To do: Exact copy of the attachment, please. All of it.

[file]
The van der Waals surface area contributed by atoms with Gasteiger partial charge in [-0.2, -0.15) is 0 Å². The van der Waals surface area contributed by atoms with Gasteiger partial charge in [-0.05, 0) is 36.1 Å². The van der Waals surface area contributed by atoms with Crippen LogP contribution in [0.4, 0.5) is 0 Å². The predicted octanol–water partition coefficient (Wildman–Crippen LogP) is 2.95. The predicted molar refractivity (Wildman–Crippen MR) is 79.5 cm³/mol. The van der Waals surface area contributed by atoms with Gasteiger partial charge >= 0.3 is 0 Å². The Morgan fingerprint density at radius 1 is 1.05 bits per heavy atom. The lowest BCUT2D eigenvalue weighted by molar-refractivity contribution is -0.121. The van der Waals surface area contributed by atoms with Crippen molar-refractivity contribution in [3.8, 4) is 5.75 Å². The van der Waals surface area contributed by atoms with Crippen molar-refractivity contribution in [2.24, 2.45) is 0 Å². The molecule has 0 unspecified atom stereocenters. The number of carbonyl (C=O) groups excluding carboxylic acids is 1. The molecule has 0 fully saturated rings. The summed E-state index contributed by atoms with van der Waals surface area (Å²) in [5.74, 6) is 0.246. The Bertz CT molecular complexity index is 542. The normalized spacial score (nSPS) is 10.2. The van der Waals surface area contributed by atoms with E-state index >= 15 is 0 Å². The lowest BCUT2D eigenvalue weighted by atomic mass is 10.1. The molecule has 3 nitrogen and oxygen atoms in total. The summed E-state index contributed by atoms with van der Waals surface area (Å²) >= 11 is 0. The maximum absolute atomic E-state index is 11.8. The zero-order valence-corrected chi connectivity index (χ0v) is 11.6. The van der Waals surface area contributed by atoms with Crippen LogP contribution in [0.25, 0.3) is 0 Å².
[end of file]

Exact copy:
The van der Waals surface area contributed by atoms with Gasteiger partial charge in [-0.2, -0.15) is 0 Å². The van der Waals surface area contributed by atoms with Gasteiger partial charge in [-0.05, 0) is 36.1 Å². The van der Waals surface area contributed by atoms with Crippen LogP contribution in [0.4, 0.5) is 0 Å². The predicted octanol–water partition coefficient (Wildman–Crippen LogP) is 2.95. The predicted molar refractivity (Wildman–Crippen MR) is 79.5 cm³/mol. The van der Waals surface area contributed by atoms with Gasteiger partial charge >= 0.3 is 0 Å². The Morgan fingerprint density at radius 1 is 1.05 bits per heavy atom. The lowest BCUT2D eigenvalue weighted by molar-refractivity contribution is -0.121. The van der Waals surface area contributed by atoms with Crippen molar-refractivity contribution in [3.8, 4) is 5.75 Å². The van der Waals surface area contributed by atoms with Crippen molar-refractivity contribution in [2.24, 2.45) is 0 Å². The molecule has 0 unspecified atom stereocenters. The number of carbonyl (C=O) groups excluding carboxylic acids is 1. The molecule has 0 fully saturated rings. The summed E-state index contributed by atoms with van der Waals surface area (Å²) in [5.74, 6) is 0.246. The Bertz CT molecular complexity index is 542. The normalized spacial score (nSPS) is 10.2. The van der Waals surface area contributed by atoms with E-state index >= 15 is 0 Å². The lowest BCUT2D eigenvalue weighted by atomic mass is 10.1. The molecule has 3 nitrogen and oxygen atoms in total. The summed E-state index contributed by atoms with van der Waals surface area (Å²) >= 11 is 0. The maximum absolute atomic E-state index is 11.8. The zero-order valence-corrected chi connectivity index (χ0v) is 11.6. The van der Waals surface area contributed by atoms with Crippen LogP contribution in [0.25, 0.3) is 0 Å².